They despised Arabs and allowed the Turks to ravage without rendering account
The Racist crimes of the Ottomans in Algeria
The goal of the Ottoman Turks in Algeria was not of perspicuous nature, but was to occupy the largest Arab spot and drain its resources, and the Ottomans aimed to make Algeria a base to extend their influence to control the west of Tripoli and Tunisia? Here a question arises: Did the Ottomans preserve the Arabism and Islam of the North African population, as mentioned by some modern historians? Or is it an attempt to find a foothold for them in the region by taking advantage of the conditions and exploiting them for their colonial interests?
Narrating the historical stage clearly without emotional interpretations and a tendency engraved with praise, compliment and sanctity in an unacceptable way for the history of the Turks in North Africa, puts us before a fact that reveals the details of the Ottoman guilt by occupying Algeria. It is absurd that some Arab historians have reiterated what was planned and written by the Ottomans about themselves, thus they almost lost the evident truth and the existence of the other opinion in these Ottoman ages that was full of oppression and darkness against the Arabs.
Some of the Arab historians fell into the trap of the Ottomans, who worked to falsify history and add Sanctity to their deeds.
Some of the pirates of the Mediterranean worked for their own account, and the other for the benefit of the Ottomans, and their goal was the spoils and loot, including the brothers Aruj and Khair al-Din Barbarossa, who were considered the most prominent sea pirates in the sixteenth century, and they were the main reason why parts of the north Africa such as Tunisia and Algeria, were occupied. Aruj was able to establish a military government under his leadership that was joined by many tribes, and the inhabitants of the cities, through which Algeria was seized and occupied, and indeed paved the way for the arrival of the Turks to North Africa.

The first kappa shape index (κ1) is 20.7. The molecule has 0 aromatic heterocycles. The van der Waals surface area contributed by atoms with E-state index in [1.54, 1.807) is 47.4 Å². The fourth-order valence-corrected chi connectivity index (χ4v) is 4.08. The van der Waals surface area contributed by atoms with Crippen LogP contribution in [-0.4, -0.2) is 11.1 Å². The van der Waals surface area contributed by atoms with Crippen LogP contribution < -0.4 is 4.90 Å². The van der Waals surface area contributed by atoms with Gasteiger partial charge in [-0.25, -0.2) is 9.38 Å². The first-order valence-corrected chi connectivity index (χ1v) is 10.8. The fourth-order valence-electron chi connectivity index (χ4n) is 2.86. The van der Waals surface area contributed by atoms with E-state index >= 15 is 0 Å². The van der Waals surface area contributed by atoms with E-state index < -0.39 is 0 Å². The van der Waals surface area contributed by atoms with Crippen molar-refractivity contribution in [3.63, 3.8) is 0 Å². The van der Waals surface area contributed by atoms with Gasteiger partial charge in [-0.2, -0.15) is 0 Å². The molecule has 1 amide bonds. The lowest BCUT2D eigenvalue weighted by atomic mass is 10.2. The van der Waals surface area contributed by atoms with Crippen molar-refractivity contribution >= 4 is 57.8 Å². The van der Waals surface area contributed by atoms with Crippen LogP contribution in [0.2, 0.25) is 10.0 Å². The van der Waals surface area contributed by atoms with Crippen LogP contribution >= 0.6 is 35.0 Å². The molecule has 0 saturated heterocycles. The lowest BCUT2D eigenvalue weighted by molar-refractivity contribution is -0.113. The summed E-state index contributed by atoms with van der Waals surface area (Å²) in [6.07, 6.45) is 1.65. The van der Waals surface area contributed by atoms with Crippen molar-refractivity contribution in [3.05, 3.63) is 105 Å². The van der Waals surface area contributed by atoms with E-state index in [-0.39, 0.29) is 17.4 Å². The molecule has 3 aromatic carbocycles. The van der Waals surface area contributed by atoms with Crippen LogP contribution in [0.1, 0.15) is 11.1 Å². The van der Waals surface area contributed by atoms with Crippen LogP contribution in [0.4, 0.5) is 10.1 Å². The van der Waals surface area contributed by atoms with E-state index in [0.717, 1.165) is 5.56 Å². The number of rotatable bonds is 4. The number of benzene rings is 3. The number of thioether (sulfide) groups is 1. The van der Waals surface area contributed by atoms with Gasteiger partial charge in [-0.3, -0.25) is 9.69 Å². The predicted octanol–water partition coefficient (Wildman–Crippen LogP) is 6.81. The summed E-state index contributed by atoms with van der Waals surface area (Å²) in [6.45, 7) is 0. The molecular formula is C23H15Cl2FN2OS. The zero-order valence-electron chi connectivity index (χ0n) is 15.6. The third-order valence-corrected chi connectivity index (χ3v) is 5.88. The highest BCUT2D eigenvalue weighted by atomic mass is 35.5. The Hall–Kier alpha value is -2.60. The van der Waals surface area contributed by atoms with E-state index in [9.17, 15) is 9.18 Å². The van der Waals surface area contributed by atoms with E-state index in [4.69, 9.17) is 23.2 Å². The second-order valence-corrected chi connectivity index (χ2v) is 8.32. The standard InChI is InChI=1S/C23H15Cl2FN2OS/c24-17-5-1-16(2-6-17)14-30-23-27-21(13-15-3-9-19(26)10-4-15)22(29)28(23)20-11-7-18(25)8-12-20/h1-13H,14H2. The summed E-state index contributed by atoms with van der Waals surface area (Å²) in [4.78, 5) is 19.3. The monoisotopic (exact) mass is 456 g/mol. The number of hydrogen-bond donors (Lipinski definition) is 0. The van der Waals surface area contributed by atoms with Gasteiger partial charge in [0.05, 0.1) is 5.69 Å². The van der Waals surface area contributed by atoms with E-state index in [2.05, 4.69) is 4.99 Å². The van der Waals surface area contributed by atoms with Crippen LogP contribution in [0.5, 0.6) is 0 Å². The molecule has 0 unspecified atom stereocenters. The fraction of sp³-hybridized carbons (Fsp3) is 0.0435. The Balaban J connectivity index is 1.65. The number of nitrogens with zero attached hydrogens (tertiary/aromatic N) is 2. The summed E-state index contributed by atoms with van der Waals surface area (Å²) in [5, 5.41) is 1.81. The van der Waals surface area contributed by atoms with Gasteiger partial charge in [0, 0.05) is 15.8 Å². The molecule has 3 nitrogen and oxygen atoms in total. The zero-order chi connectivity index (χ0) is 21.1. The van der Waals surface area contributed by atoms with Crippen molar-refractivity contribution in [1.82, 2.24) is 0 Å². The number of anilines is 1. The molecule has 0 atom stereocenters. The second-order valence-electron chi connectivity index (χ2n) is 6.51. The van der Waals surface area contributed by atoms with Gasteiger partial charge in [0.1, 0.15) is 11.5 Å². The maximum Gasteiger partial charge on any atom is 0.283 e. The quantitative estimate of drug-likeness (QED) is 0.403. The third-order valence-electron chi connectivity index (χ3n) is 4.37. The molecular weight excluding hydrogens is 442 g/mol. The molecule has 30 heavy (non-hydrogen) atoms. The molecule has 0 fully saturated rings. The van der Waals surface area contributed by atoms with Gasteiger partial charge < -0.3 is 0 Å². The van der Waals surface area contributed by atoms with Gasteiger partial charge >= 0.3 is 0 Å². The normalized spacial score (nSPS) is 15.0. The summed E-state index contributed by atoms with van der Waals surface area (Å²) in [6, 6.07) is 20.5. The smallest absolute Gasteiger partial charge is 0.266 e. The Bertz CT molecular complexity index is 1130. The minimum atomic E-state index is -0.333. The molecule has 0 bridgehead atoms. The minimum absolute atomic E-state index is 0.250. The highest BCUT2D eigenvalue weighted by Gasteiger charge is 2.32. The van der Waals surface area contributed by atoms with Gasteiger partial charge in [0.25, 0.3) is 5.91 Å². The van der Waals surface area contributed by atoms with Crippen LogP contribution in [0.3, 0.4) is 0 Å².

After the chapter Aruj was closed with his death, and his brother Khair al-Din took over, he created some organizations through which the inhabitants of Algeria were subdued to Turkish rule, then he divided the country in two. The eastern section, which includes the mountainous areas inhabited by tribes and extends to the Tunisian border, and the western section extends from the city of Algiers to the borders of the state of Bani Zayan. As a result, he became the strong man who controls it, and he established an administration to study laws and regulations, and all its orders.
Despite Khair al-Din’s claim to confront European countries, his personal ambitions for rule and power were the most prominent reason of his rule in Algeria. He narrates about this in his memoirs by saying: “It has become necessary to establish a new state in our exile.” His private memoirs showed his excessive love and his absolute loyalty to the Ottoman Sultan, at the expense of the people of Algeria. In this context and on the contrary, he visibly showed his hatred for the Arabs. In his dealings with the Algerians revolting against him, he used terms of abhorrent racism, such as his saying: “son of bitch, the Bedouin, the Arabs,” and other descriptions that we are accustomed to reading in the Ottoman documents against their Arab opponents.